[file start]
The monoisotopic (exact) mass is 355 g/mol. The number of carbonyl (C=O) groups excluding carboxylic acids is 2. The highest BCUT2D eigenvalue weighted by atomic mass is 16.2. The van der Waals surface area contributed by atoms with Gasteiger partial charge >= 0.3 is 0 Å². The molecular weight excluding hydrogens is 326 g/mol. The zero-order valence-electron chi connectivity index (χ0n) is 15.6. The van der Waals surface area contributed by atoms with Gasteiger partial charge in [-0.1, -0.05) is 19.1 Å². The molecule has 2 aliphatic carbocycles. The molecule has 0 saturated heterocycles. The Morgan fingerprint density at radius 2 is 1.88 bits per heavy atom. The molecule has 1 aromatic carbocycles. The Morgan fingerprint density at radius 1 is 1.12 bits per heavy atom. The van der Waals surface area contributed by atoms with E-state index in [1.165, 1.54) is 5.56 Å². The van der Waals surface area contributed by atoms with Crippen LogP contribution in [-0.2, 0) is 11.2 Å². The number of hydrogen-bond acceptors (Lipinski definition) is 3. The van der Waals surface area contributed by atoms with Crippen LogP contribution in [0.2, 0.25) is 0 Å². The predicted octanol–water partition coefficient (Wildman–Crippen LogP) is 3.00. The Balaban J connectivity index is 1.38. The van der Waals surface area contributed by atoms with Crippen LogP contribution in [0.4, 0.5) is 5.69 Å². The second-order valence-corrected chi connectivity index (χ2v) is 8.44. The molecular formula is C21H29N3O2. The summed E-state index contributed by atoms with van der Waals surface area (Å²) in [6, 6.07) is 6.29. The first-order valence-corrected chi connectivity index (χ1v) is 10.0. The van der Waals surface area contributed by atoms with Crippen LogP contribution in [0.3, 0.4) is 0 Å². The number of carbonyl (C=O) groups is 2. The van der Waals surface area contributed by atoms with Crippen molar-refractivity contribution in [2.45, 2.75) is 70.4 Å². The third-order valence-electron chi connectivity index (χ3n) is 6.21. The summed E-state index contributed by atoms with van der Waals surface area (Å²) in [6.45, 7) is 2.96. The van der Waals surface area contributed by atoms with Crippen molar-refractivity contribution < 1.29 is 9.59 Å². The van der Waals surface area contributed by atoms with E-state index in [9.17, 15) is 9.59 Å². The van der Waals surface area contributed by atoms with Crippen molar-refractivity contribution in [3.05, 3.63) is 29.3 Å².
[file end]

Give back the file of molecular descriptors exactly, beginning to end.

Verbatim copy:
The monoisotopic (exact) mass is 355 g/mol. The number of carbonyl (C=O) groups excluding carboxylic acids is 2. The highest BCUT2D eigenvalue weighted by atomic mass is 16.2. The van der Waals surface area contributed by atoms with Gasteiger partial charge >= 0.3 is 0 Å². The molecular weight excluding hydrogens is 326 g/mol. The zero-order valence-electron chi connectivity index (χ0n) is 15.6. The van der Waals surface area contributed by atoms with Gasteiger partial charge in [-0.1, -0.05) is 19.1 Å². The molecule has 2 aliphatic carbocycles. The molecule has 0 saturated heterocycles. The Morgan fingerprint density at radius 2 is 1.88 bits per heavy atom. The molecule has 1 aromatic carbocycles. The Morgan fingerprint density at radius 1 is 1.12 bits per heavy atom. The van der Waals surface area contributed by atoms with E-state index in [1.165, 1.54) is 5.56 Å². The van der Waals surface area contributed by atoms with Crippen LogP contribution in [-0.2, 0) is 11.2 Å². The number of hydrogen-bond acceptors (Lipinski definition) is 3. The van der Waals surface area contributed by atoms with Crippen LogP contribution in [0.2, 0.25) is 0 Å². The predicted octanol–water partition coefficient (Wildman–Crippen LogP) is 3.00. The Balaban J connectivity index is 1.38. The van der Waals surface area contributed by atoms with Crippen LogP contribution in [0.4, 0.5) is 5.69 Å². The second-order valence-corrected chi connectivity index (χ2v) is 8.44. The molecular formula is C21H29N3O2. The summed E-state index contributed by atoms with van der Waals surface area (Å²) in [6, 6.07) is 6.29. The first-order valence-corrected chi connectivity index (χ1v) is 10.0. The van der Waals surface area contributed by atoms with Crippen LogP contribution in [0.3, 0.4) is 0 Å². The number of carbonyl (C=O) groups is 2. The van der Waals surface area contributed by atoms with Crippen molar-refractivity contribution in [2.45, 2.75) is 70.4 Å². The third-order valence-electron chi connectivity index (χ3n) is 6.21. The summed E-state index contributed by atoms with van der Waals surface area (Å²) in [6.45, 7) is 2.96. The van der Waals surface area contributed by atoms with Crippen molar-refractivity contribution < 1.29 is 9.59 Å². The van der Waals surface area contributed by atoms with E-state index in [9.17, 15) is 9.59 Å². The van der Waals surface area contributed by atoms with Crippen molar-refractivity contribution in [3.05, 3.63) is 29.3 Å².